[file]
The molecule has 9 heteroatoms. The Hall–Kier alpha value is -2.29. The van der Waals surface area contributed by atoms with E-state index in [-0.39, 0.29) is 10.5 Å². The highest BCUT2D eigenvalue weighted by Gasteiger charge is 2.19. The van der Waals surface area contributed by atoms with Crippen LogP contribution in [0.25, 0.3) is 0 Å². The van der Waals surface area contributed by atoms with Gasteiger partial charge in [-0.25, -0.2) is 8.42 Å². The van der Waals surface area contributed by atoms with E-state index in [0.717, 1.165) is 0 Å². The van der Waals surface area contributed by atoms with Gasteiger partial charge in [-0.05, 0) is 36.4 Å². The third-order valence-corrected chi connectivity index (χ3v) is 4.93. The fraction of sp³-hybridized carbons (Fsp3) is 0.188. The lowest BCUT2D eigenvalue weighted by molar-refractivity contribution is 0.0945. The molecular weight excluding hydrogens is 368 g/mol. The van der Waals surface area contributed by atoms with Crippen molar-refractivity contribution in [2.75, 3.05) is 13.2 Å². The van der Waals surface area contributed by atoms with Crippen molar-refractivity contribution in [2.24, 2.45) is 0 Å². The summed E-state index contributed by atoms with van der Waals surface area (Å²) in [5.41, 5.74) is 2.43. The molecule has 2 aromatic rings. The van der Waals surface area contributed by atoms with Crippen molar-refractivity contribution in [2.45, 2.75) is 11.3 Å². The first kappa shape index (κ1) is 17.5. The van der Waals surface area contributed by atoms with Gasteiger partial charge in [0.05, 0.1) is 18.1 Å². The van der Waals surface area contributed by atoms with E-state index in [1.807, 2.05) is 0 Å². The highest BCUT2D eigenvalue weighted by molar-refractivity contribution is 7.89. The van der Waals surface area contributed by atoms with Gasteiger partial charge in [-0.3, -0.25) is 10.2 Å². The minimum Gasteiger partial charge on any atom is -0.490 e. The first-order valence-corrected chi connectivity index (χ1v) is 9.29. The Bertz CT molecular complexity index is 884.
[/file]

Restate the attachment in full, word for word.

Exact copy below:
The molecule has 9 heteroatoms. The Hall–Kier alpha value is -2.29. The van der Waals surface area contributed by atoms with E-state index in [-0.39, 0.29) is 10.5 Å². The highest BCUT2D eigenvalue weighted by Gasteiger charge is 2.19. The van der Waals surface area contributed by atoms with Crippen LogP contribution in [0.25, 0.3) is 0 Å². The van der Waals surface area contributed by atoms with Gasteiger partial charge in [-0.25, -0.2) is 8.42 Å². The van der Waals surface area contributed by atoms with E-state index in [0.717, 1.165) is 0 Å². The van der Waals surface area contributed by atoms with Gasteiger partial charge in [-0.05, 0) is 36.4 Å². The third-order valence-corrected chi connectivity index (χ3v) is 4.93. The fraction of sp³-hybridized carbons (Fsp3) is 0.188. The lowest BCUT2D eigenvalue weighted by molar-refractivity contribution is 0.0945. The molecular weight excluding hydrogens is 368 g/mol. The van der Waals surface area contributed by atoms with Crippen molar-refractivity contribution in [2.75, 3.05) is 13.2 Å². The van der Waals surface area contributed by atoms with Crippen molar-refractivity contribution in [2.24, 2.45) is 0 Å². The summed E-state index contributed by atoms with van der Waals surface area (Å²) in [5.41, 5.74) is 2.43. The molecule has 2 aromatic rings. The van der Waals surface area contributed by atoms with Crippen molar-refractivity contribution in [2.45, 2.75) is 11.3 Å². The first kappa shape index (κ1) is 17.5. The van der Waals surface area contributed by atoms with Gasteiger partial charge in [0.05, 0.1) is 18.1 Å². The van der Waals surface area contributed by atoms with E-state index in [1.807, 2.05) is 0 Å². The highest BCUT2D eigenvalue weighted by molar-refractivity contribution is 7.89. The van der Waals surface area contributed by atoms with Gasteiger partial charge in [-0.3, -0.25) is 10.2 Å². The minimum Gasteiger partial charge on any atom is -0.490 e. The first-order valence-corrected chi connectivity index (χ1v) is 9.29. The Bertz CT molecular complexity index is 884.